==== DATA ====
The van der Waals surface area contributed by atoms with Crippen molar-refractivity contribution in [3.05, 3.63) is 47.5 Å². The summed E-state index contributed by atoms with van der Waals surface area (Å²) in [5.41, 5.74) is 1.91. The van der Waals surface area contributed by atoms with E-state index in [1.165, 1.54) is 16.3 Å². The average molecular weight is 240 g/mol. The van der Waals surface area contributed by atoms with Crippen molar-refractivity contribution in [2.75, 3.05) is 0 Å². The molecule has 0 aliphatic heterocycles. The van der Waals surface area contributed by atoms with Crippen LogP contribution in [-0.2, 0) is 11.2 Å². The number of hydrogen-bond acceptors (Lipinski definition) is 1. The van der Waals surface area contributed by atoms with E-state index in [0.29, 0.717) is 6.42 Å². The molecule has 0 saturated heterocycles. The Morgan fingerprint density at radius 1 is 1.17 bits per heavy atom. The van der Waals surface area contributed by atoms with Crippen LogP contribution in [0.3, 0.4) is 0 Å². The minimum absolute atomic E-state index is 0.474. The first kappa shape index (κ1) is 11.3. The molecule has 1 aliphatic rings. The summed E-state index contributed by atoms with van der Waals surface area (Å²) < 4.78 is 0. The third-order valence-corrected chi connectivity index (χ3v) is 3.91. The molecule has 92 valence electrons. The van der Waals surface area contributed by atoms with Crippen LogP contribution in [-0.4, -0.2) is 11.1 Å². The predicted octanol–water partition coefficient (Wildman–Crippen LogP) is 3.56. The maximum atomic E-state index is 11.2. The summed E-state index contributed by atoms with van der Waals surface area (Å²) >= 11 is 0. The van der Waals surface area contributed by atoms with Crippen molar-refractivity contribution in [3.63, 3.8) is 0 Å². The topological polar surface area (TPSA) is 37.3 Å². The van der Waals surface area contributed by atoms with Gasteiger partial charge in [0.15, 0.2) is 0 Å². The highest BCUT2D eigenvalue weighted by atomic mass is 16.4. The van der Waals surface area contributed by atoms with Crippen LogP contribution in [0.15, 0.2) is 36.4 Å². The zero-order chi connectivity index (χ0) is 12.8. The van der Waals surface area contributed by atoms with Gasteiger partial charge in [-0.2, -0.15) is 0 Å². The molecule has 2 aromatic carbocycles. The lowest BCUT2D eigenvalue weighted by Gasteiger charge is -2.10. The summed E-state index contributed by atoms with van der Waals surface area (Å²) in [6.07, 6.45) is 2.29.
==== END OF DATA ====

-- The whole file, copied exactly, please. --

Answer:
The van der Waals surface area contributed by atoms with Crippen molar-refractivity contribution in [3.05, 3.63) is 47.5 Å². The summed E-state index contributed by atoms with van der Waals surface area (Å²) in [5.41, 5.74) is 1.91. The van der Waals surface area contributed by atoms with E-state index in [1.165, 1.54) is 16.3 Å². The average molecular weight is 240 g/mol. The van der Waals surface area contributed by atoms with Crippen molar-refractivity contribution in [2.75, 3.05) is 0 Å². The molecule has 0 aliphatic heterocycles. The van der Waals surface area contributed by atoms with Crippen LogP contribution in [-0.2, 0) is 11.2 Å². The number of hydrogen-bond acceptors (Lipinski definition) is 1. The van der Waals surface area contributed by atoms with E-state index in [0.29, 0.717) is 6.42 Å². The molecule has 0 saturated heterocycles. The Morgan fingerprint density at radius 1 is 1.17 bits per heavy atom. The van der Waals surface area contributed by atoms with Crippen LogP contribution in [0.3, 0.4) is 0 Å². The minimum absolute atomic E-state index is 0.474. The first kappa shape index (κ1) is 11.3. The molecule has 1 aliphatic rings. The summed E-state index contributed by atoms with van der Waals surface area (Å²) < 4.78 is 0. The third-order valence-corrected chi connectivity index (χ3v) is 3.91. The molecule has 92 valence electrons. The van der Waals surface area contributed by atoms with Crippen LogP contribution in [-0.4, -0.2) is 11.1 Å². The predicted octanol–water partition coefficient (Wildman–Crippen LogP) is 3.56. The maximum atomic E-state index is 11.2. The summed E-state index contributed by atoms with van der Waals surface area (Å²) >= 11 is 0. The van der Waals surface area contributed by atoms with Crippen molar-refractivity contribution in [3.63, 3.8) is 0 Å². The topological polar surface area (TPSA) is 37.3 Å². The van der Waals surface area contributed by atoms with Gasteiger partial charge in [0.15, 0.2) is 0 Å². The highest BCUT2D eigenvalue weighted by atomic mass is 16.4. The van der Waals surface area contributed by atoms with Crippen LogP contribution in [0.15, 0.2) is 36.4 Å². The zero-order chi connectivity index (χ0) is 12.8. The van der Waals surface area contributed by atoms with Gasteiger partial charge in [-0.2, -0.15) is 0 Å². The molecule has 2 aromatic carbocycles. The lowest BCUT2D eigenvalue weighted by Gasteiger charge is -2.10. The summed E-state index contributed by atoms with van der Waals surface area (Å²) in [6.07, 6.45) is 2.29.